In summary, new projects must consider the emissions from their facilities (scope 1), energy consumption (scope 2), and emissions (scope 3) from downstream users that burn the oil. Lord Sales in his dissenting judgment at [332] referred to the worthy cause of combating climate change and that the EIA Directive should not be given an artificially wide interpretation to bring all downstream and scope 3 emissions within its ambit. Indeed, the majority in the Supreme Court may have prioritised taking action to tackle climate change over the practical limits of what a developer can assess.


CG Fry & Son Ltd v Secretary of State for Levelling Up, Housing and Communities [2024] EWCA Civ 730

The Court of Appeal handed down judgment in this nutrient neutrality case last week. The appeal was expected, because of the puzzling nature of the decision in question.

In December 2015, Somerset Council granted outline planning permission for mixed use development, of 650 homes, plus community and commercial uses, a primary school and infrastructure. It was subject to conditions and to be completed in phases. In June 2020, the Claimant obtained reserved matters for approval, for “Phase 3”, namely 190 homes, subject to a number of conditions.

In August 2020, Natural England published the ‘nutrient neutrality’ Advice Note, advising local authorities that “greater scrutiny was required of plans and projects that will result in increased nutrient loads” in Special Protection Areas (“SPAs”), Special Areas of Conservation (“SACs”), and sites designated under the Ramsar Convention. Natural England advised that competent authorities (including Councils) should undertake an appropriate assessment under the Habitats Regulations 2017 of the implications of a plan or project, and only grant consent to the extent that the assessment allows the competent authorities to ascertain the development “will not have an adverse effect on the integrity of the site”. That is, the Advice Note said developments need to achieve nutrient neutrality.

In June 2021 the Claimant sought discharge of a number of the conditions of the reserved matters approval. The Council withheld approval on the basis of a missing appropriate assessment under Habitats Regulations 2017. The Claimant appealed.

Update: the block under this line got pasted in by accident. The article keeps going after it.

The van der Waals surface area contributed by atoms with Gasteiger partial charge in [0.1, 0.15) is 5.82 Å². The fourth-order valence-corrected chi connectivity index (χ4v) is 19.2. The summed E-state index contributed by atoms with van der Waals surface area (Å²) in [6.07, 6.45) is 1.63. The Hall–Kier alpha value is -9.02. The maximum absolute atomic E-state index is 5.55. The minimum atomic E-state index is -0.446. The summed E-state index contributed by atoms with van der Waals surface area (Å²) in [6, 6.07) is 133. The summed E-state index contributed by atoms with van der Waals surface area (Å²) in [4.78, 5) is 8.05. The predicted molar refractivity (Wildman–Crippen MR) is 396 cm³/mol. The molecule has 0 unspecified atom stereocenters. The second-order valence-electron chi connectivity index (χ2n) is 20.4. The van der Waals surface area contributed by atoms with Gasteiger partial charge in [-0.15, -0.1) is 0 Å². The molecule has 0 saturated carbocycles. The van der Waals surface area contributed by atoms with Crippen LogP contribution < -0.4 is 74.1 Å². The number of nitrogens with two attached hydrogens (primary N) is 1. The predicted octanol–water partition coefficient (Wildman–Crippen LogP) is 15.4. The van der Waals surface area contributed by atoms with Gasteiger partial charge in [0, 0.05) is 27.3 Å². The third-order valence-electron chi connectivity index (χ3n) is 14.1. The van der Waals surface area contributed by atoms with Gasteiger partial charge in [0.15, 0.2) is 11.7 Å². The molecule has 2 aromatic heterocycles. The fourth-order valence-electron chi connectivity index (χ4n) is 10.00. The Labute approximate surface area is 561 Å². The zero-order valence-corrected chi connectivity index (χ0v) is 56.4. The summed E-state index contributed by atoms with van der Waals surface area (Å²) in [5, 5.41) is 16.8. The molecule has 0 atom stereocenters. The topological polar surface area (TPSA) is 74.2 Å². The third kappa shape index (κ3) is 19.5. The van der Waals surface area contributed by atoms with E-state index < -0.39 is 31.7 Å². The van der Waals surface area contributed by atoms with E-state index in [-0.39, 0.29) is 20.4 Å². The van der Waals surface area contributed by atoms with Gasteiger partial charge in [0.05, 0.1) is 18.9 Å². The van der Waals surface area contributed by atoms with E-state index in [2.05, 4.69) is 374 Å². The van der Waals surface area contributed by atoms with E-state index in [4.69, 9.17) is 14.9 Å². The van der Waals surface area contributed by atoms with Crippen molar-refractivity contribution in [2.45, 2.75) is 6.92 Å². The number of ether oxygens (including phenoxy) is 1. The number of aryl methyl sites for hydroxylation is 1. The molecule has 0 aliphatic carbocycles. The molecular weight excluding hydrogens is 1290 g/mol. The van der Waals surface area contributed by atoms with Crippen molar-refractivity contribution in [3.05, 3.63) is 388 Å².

Under the Habitats Regulations, regulation 63 is that a competent authority “must make an appropriate assessment of the implications of the plan or project for that site in view of that site’s conservation objectives.” Regulation 70, however, makes clear that the assessment applies to “the granting of planning permission”. In the Court of Appeal in R (Fulford Parish Council) v City of York Council [2019] EWCA Civ 2109, Lewison LJ had held that the grant of approval of reserved matters (as in this case) is not a planning permission (at paragraph 22). “On its face”, said the High Court therefore, regulation 70 therefore excluded the requirement of regulation 63 for this case. But the High Court found that a purposive interpretation of the legislation was required, and the application of the precautionary principle meant that a habitats assessment was required.

The Court of Appeal dismissed the appeal, holding regulations 63 and 70 “must” be read together (at paragraph [80]), that the precautionary principle did apply, and that “where an appropriate assessment is required before an “implementing decision” is made, the assessment must be of the whole development whose implementation is authorised by that decision” (at paragraph [101]). As for the purposive approach, the Court said (at paragraph [68]) that “the correct approach is that legislation must be construed having regard to context and in the light of its purpose.”